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EPA Prevents Harmful Chemicals from Entering the Marketplace

Release Date: 12/17/2014
Contact Information: Cathy Milbourn 202-564-7849 202-564-4355

WASHINGTON – The U.S. Environmental Protection Agency (EPA) is taking action to protect the public from certain chemicals that have the potential to cause a range of health effects from cancer to reproductive and developmental harm to people and aquatic organisms.

“We are committed to protecting all Americans from exposure to harmful chemicals used in domestic and imported products,” said Jim Jones, assistant administrator for chemical safety and pollution prevention. “There must be a level playing field for U.S. businesses – which is why we’re targeting harmful chemicals no longer used in the U.S. that find their way into commerce, sometimes through imported products. This final action will give EPA the opportunity to restrict or limit any new uses of these chemicals, including imported goods with these chemicals.”

Today’s action addresses the following chemicals:

Most uses of certain benzidine-based dyes which can be used in textiles, paints and inks and can be converted in the body into a chemical that is known to cause cancer;

Most uses of DnPP, a phthalate, which can be used in PVC plastics and shown to cause developmental and/or reproductive effects in laboratory animals; and

    Alkanes C 12-13, chloro, a short-chain chlorinated paraffin (SCCP), which can be used as industrial lubricants and are persistent, bioaccumulative and toxic to aquatic organisms at low concentrations and can be transported globally in the environment.
      Some of the chemicals in today’s rule have previously been used in consumer products but are not used in the market today. Today’s Significant New Use Rules (SNURs) issued under the Toxic Substances Control Act allow EPA to review any efforts by manufacturers, including importers, to introduce these chemicals into the market and take appropriate action to ensure that human health and the environment are protected. EPA believes that new uses of these chemicals should not be allowed without an opportunity for review and, if necessary, to place restrictions on these chemicals, as warranted.

      The action adds nine benzidine-based dyes to an existing SNUR. It closes a loophole to ensure that these chemicals and products containing them, such as clothing, cannot be imported without EPA review and possible restriction. EPA has investigated safer dyes and colorants as alternatives to benzidine as part of its Safer Chemical Ingredients List and Design for the Environment program.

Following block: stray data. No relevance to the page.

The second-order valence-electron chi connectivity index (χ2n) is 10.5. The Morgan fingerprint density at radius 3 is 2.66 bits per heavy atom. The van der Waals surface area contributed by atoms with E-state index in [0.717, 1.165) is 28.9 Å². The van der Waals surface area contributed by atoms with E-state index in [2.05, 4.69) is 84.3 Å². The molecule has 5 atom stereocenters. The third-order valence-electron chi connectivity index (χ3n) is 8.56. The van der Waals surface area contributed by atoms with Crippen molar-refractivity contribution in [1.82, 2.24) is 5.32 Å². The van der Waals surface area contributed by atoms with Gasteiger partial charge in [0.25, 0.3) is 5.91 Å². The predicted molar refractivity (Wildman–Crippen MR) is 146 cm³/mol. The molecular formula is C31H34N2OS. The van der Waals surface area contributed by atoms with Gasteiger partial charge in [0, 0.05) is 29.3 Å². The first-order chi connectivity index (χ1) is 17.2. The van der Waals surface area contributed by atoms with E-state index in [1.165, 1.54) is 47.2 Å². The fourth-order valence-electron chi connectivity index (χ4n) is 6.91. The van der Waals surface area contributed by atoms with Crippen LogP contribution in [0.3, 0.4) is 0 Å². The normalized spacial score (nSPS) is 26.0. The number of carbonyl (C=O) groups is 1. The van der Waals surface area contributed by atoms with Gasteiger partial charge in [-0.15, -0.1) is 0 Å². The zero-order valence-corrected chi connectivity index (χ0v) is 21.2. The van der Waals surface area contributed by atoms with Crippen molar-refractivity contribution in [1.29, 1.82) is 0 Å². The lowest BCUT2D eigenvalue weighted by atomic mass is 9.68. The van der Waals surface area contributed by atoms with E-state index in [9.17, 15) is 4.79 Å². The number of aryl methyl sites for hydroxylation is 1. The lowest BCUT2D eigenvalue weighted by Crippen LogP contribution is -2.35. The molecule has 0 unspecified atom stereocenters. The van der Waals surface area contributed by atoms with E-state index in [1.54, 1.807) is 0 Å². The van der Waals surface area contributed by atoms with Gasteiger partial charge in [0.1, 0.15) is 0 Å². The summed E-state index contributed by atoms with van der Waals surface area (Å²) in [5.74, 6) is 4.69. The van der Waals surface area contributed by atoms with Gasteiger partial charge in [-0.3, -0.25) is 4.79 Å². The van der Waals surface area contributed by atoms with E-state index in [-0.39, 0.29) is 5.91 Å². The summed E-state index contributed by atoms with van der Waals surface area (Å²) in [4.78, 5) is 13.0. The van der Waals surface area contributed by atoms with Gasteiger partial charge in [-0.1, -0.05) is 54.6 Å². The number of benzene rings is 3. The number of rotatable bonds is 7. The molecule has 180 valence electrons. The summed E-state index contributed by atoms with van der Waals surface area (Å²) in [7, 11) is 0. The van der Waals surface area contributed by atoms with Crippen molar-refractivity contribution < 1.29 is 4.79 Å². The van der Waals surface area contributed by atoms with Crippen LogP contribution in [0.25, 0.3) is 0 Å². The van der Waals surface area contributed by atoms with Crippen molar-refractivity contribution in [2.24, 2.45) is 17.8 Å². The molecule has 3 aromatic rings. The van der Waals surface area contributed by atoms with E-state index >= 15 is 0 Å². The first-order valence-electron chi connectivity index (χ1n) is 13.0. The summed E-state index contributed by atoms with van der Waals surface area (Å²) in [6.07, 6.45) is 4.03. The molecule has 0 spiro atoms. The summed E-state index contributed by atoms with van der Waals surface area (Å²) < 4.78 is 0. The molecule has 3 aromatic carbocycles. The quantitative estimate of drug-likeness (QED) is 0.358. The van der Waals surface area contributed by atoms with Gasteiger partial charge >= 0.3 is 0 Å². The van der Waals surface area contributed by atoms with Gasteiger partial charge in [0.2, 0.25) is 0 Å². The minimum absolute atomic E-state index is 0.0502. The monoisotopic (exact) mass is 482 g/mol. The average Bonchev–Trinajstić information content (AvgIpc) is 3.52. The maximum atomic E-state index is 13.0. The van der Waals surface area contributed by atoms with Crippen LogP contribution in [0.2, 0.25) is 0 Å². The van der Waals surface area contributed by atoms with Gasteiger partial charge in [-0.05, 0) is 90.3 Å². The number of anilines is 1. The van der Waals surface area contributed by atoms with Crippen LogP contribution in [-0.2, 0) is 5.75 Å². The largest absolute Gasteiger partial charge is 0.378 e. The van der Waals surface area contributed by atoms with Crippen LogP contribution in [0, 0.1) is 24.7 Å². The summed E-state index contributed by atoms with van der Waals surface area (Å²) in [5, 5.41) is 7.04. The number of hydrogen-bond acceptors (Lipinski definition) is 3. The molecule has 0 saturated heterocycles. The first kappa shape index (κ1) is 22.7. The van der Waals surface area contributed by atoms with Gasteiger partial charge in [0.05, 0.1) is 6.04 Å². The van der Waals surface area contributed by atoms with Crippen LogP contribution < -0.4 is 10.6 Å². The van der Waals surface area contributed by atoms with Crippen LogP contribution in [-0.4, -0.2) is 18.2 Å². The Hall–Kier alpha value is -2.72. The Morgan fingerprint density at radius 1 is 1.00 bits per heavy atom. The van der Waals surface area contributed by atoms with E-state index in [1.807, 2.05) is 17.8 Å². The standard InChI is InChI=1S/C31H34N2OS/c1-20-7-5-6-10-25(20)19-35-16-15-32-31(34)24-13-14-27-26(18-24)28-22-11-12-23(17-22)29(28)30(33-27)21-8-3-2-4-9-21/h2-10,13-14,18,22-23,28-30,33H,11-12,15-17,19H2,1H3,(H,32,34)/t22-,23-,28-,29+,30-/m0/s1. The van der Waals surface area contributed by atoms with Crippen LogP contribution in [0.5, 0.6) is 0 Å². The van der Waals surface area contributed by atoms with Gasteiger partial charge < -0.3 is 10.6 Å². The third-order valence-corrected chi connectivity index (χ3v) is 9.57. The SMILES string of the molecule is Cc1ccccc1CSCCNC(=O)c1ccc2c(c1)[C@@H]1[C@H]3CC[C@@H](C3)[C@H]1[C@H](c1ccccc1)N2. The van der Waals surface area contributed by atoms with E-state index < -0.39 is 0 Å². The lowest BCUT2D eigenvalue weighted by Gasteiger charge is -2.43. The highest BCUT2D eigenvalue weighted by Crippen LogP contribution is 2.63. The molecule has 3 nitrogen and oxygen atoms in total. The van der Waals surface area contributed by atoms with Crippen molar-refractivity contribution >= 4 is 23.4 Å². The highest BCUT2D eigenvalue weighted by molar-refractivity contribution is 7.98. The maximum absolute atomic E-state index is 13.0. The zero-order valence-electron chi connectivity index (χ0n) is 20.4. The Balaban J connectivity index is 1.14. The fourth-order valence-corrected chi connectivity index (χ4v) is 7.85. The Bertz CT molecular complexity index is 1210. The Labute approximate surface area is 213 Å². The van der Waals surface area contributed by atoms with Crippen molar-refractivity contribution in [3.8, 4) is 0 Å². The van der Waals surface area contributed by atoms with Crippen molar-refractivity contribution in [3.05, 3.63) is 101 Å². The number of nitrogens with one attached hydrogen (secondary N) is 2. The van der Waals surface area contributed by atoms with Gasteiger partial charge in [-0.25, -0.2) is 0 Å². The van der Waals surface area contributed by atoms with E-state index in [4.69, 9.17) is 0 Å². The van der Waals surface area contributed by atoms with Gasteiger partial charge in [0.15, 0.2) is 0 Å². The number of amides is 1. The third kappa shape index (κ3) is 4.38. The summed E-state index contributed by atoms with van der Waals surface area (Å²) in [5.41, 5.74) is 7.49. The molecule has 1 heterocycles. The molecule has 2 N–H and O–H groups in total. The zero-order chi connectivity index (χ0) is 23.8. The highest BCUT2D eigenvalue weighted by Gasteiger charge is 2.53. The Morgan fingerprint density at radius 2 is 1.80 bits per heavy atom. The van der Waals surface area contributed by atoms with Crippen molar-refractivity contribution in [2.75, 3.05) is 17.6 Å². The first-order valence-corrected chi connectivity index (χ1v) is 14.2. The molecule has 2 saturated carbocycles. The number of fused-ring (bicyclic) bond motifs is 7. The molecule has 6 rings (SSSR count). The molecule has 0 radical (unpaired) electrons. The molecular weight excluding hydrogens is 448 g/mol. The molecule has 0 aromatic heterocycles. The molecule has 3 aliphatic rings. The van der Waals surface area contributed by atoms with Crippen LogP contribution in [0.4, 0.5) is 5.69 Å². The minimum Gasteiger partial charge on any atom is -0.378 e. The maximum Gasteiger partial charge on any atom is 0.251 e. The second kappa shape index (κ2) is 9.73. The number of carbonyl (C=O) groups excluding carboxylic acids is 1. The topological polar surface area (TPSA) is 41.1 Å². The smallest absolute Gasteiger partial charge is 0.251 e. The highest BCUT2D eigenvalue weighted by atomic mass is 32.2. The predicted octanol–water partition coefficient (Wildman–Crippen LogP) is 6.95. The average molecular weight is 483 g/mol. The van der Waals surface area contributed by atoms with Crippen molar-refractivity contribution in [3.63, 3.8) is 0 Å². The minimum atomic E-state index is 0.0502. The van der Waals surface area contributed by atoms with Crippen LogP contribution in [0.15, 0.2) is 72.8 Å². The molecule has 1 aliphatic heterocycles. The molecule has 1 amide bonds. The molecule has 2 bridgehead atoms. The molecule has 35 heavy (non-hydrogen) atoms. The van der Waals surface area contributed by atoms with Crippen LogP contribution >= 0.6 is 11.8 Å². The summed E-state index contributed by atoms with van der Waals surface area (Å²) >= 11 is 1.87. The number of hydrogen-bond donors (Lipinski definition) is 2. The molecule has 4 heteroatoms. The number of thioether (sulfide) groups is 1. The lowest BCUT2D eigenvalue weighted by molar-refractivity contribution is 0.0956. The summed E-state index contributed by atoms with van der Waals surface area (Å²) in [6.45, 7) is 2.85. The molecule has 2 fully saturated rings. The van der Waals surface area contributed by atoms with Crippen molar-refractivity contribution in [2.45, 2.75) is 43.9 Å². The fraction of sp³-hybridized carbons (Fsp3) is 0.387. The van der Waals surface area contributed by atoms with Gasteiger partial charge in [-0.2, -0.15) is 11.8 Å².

In 2012, EPA required companies to stop manufacturing and importing SCCPs and to pay fines as a result of an enforcement action. The SCCPs have been proposed for addition to the Stockholm Convention for Persistent Organic Pollutants: http://chm.pops.int/TheConvention/ThePOPs/ChemicalsProposedforListing/tabid/2510/Default.aspx

      EPA is further evaluating related medium-chain (MCCPs) and long-chain chlorinated paraffins (LCCPs) as part of the TSCA Work Plan for Chemical Assessments.

      EPA has added several phthalates to the TSCA Work Plan for Chemical Assessments. If a TSCA Work Plan assessment indicates a potential risk, the agency would determine if risk reduction actions, as appropriate, should be taken.

      These final SNURs will require anyone who wishes to manufacture (including import) or process these chemical substances for a significant new use to notify EPA 90 days before starting or resuming new uses of these chemicals. This notice will provide EPA with the opportunity to evaluate the intended use of the chemicals and, if necessary, take action to prohibit or limit the activity.

      Additional information on this SNUR: http://www.epa.gov/oppt/existingchemicals/pubs/managechemrisk.html#current.

      Fact sheet on benzidine-based dyes: http://www.epa.gov/oppt/existingchemicals/pubs/actionplans/benzidinefaq.html

      Fact sheet on DnPP:
      http://www.epa.gov/oppt/existingchemicals/pubs/actionplans/dnppfaq.html

      Fact sheet on Alkanes: http://www.epa.gov/oppt/existingchemicals/pubs/actionplans/sccpsfaq.html